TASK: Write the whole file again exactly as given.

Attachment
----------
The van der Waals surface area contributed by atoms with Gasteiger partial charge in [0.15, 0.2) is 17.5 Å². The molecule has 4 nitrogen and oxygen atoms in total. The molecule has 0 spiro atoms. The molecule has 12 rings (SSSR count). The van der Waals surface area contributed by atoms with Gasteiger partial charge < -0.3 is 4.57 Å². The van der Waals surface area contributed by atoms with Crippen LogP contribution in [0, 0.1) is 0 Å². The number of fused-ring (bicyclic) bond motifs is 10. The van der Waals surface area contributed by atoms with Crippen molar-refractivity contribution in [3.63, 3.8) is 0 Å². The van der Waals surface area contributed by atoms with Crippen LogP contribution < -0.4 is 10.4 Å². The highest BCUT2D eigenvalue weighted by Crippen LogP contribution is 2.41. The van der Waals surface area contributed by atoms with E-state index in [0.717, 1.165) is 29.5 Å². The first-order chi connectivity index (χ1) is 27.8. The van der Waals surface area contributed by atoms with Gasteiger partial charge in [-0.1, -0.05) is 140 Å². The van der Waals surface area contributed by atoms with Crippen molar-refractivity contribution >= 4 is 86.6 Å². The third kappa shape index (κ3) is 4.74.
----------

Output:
The van der Waals surface area contributed by atoms with Gasteiger partial charge in [0.15, 0.2) is 17.5 Å². The molecule has 4 nitrogen and oxygen atoms in total. The molecule has 0 spiro atoms. The molecule has 12 rings (SSSR count). The van der Waals surface area contributed by atoms with Gasteiger partial charge < -0.3 is 4.57 Å². The van der Waals surface area contributed by atoms with Crippen LogP contribution in [0, 0.1) is 0 Å². The number of fused-ring (bicyclic) bond motifs is 10. The van der Waals surface area contributed by atoms with Crippen molar-refractivity contribution in [3.63, 3.8) is 0 Å². The van der Waals surface area contributed by atoms with Crippen LogP contribution < -0.4 is 10.4 Å². The highest BCUT2D eigenvalue weighted by Crippen LogP contribution is 2.41. The van der Waals surface area contributed by atoms with E-state index in [0.717, 1.165) is 29.5 Å². The first-order chi connectivity index (χ1) is 27.8. The van der Waals surface area contributed by atoms with Gasteiger partial charge in [-0.1, -0.05) is 140 Å². The van der Waals surface area contributed by atoms with Crippen molar-refractivity contribution >= 4 is 86.6 Å². The third kappa shape index (κ3) is 4.74.